Antrobus (SJ6479), Cheshire

V.Alford (1952)

Violet Alford (Auth.)
Introduction to English Folklore
London: G.Bell & Son Ltd., 1952

This is a general folklore book, with the main chapter headings; I. What Folklore is, II. The Calendar, III. Village Seasonal Life, IV. Our Dances and Drama, V. Our Songs and Their Folklore, VI. Our Tales, and VII. A Page of Magic. Chapter IV is subdivided into; 1. The Sword Dance, 2. The Play [i.e. the St. George Play], 3. The Other Play [i.e. the Plough Play], 4. The Morris Dance, and 5. Our Country Dances.

A number of plays from from all over the country are aluded to, but none in any individual detail. A.Brice's reference to the play in Exeter (allegedly 1738) is given, as is the tune of the Mummers' Carol from Overton, Hants.

One of the photographs (facing p.40) shows seven characters in costume, and is captioned;

"Ib. Plough Play Mummers, Tollerton, Notts., coming down the street." This does not appear to be referred to in the text of the book. The list of illustrations credits the photo to the "Nottingham Guardian".

Other photos show; The Old Tup from Handsworth, Yorks., the White Horse of the Burringham, Lincs., Plough Jags, North Waltham, Hants., Mummers, and the Wild Horse, Antrobus, Ches., 1952.

W.M.Comber et al (1961) p.16

[Anon.] (Auth.)
*ANTROBUS [Souling Play]
W.M.Comber et al (1961), p.16,photo.

A chapter on the local history of Antrobus, Ches. It states;

"Mr. Arnold Boyd (1885-1959) wrote articles and books about bird life in Cheshire and about its folklore. He helped to revive the Soul-Caking Play for which Antrobus is famed. It has much in common with old Mummers' Plays and is performed round about All Souls Day inside houses that are visited in turn by the 'Gang'. Nowadays the 'Gang' travel by car but the horse's head they use is well over one hundred years old. In a fight between King George and the Black Prince the latter is slain. Mr.Boyd describes the play as of great antiquity with restoration to life of a dead man and appearance of a man in woman's clothes as salient points."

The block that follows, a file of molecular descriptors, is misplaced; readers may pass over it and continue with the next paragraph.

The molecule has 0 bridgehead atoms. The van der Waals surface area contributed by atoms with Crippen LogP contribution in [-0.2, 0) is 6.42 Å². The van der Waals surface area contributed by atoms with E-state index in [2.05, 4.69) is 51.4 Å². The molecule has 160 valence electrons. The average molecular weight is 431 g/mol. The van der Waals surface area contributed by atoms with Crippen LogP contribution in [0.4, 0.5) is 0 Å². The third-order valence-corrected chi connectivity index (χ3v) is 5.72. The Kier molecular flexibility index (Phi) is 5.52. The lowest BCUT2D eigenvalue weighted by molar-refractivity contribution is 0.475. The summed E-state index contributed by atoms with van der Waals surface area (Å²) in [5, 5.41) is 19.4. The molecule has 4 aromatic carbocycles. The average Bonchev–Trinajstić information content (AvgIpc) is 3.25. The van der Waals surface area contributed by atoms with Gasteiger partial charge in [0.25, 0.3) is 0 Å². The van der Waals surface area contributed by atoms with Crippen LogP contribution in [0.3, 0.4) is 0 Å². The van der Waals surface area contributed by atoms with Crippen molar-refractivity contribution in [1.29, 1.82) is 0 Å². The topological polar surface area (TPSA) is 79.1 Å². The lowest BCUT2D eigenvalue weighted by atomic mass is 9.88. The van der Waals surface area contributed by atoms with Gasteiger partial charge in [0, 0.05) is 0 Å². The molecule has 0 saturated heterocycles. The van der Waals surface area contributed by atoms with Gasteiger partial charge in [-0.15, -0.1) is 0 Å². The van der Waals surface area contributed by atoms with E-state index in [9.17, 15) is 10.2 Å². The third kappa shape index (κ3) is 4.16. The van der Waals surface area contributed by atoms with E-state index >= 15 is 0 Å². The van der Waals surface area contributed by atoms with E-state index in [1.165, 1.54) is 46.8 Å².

A photograph showing King George and the Black Prince crossing swords is reprinted from the "Farmer's Weekly", 22nd Dec.1950.

J.Simpson (1981)

Jaqueline Simpson (Auth.)
London: The Post Office, 1981

This is a series of seven work cards produced by the Post Office for use in schools. They accompany the commemorative stamps issued on 6th Feb.1981. One is headed; "Entertainments: Mumming and Hobby Horses". It features two photos of Marshfield, Glos., Mummers, and one of Antrobus, Ches., play. There is also a description of the Antrobus horse, and a general account of folk plays. Another card, headed "The Calendar: Hallowe'en and Mayday" includes one photo of the Antrobus, Ches. play team. "Folklore on the Farm" details a Plough Monday custom practised by the Young Farmers' Club at Exeter Cathedral. The other work cards are:- "The Lore of the Landscape", "Superstitions: Luck and Charms", Supernatural: Fairies, Witches and Dragons", and "Teacher's Notes: Guidelines".

* indicates data that not yet been validated against the original source and/or has yet to be completely indexed.